This is another step in calculating discretionary income. The discretionary income definition is similar. You get to deduct a certain amount of money from your adjusted gross income. This is before the government wants a percentage of it. Which is often under an income driven repayment program.
To learn how to calculate that deduction, p[lease note. Take the Federal Poverty Line number for your family size. Then multiply it by 1.5. That’s 150% of the poverty line.

Step 3: Take Your Adjusted Gross Income from the Previous Tax Year and Subtract the Deduction
When you follow the above step, the result is your Discretionary Income. Remember. Steps 1 and 2 give you the amount of income that the government won’t count in your student loan payment calculation. This is an important step when calculating discretionary income.
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Calculating Discretionary Income
Calculating discretionary income for student loans, the Education Department does this:
 Finds the correct federal poverty guideline for your location and family size.
 Also, multiplies that number by 1.5.
 Subtracts that number from your adjusted gross income.
Please note. Adjusted gross income is the amount you pay taxes on. You’ll find it on your most recent tax return on Line 37. That’s if you filed Form 1040; Line 21 on 1040A; or Line 4 on Form 1040EZ.
Using this to Find Out Your Payment After Graduation
When calculating discretionary income, always note. Using the discretionary income, you first look up for the federal poverty line for family size of two. That is $16,240. Thus, now we multiple by 1.5 to get $24,360.
Furthermore, take $50,000 and subtract $24,360 to get $25,640. Additionally, multiply by 10% and divide by 12 to get a monthly payment of $213.67.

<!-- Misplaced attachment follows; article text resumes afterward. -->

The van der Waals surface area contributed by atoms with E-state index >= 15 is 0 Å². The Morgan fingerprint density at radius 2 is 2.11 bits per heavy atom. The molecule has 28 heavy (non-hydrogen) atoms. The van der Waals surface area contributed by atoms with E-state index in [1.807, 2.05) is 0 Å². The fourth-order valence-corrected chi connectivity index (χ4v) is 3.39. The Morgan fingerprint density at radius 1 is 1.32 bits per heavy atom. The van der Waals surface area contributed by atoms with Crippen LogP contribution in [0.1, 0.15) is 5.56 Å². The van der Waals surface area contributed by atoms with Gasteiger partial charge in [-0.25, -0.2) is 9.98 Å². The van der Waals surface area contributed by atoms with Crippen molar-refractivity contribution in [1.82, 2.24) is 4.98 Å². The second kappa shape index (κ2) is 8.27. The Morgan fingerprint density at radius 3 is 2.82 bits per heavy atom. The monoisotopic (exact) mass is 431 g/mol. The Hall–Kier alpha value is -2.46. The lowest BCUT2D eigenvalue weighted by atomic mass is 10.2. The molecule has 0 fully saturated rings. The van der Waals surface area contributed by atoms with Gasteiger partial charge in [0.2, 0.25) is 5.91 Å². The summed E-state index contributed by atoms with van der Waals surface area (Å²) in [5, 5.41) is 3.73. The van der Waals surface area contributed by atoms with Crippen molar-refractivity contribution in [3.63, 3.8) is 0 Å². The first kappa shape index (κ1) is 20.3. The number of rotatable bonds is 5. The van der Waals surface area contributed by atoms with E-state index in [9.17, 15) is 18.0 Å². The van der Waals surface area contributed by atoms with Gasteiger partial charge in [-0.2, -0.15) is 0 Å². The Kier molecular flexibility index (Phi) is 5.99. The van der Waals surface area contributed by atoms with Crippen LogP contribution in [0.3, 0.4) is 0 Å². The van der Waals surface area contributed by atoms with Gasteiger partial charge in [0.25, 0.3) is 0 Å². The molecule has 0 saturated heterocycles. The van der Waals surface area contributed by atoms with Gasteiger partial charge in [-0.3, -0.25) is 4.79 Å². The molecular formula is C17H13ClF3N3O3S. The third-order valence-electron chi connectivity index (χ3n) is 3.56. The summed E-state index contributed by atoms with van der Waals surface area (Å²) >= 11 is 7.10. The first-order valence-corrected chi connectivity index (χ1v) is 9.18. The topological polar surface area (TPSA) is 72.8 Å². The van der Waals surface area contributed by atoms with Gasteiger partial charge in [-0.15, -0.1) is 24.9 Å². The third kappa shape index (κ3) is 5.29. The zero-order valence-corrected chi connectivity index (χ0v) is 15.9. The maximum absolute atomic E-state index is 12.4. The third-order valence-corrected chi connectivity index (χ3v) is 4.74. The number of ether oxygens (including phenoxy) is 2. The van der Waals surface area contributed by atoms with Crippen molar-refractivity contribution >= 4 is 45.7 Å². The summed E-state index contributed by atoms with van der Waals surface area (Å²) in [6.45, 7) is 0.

Calculating Discretionary Income and Student Loan Payment for the Future
You may ask: Can i know how much to pay in future using discretionary income calculations? The is yes. You can absolutely. First, you need to know that student loan servicers use prior years’ taxable income in the calculation.
As such, let’s say your recertification date for IBR is coming up this September. You graduated in mid 2016 and have been paying $0 for the past year. Definitely, you should be worried what they’re going to ask you to pay come September.
For instance, you worked half the year and made $60,000. Take your adjusted gross income from 2016. And find the poverty line number for your family size. Also, multiply by 1.5. Furthermore, subtract that from your 2016 taxable income. Also, multiply the result by 10% and divide by 12. There it is. That’s what you’ll pay for student loans when your certify in September.
How it Affects Student Loan Payments Over Time
When calculating discretionary income, always note. Discretionary income changes every year. Thus, it is dependent upon certain factors like:
 Taxable income.
 Family size.
 And the government’s federal poverty line numbers.
It therefore means student loan payments change too. This happens every year under REPAYE/PAYE/IBR.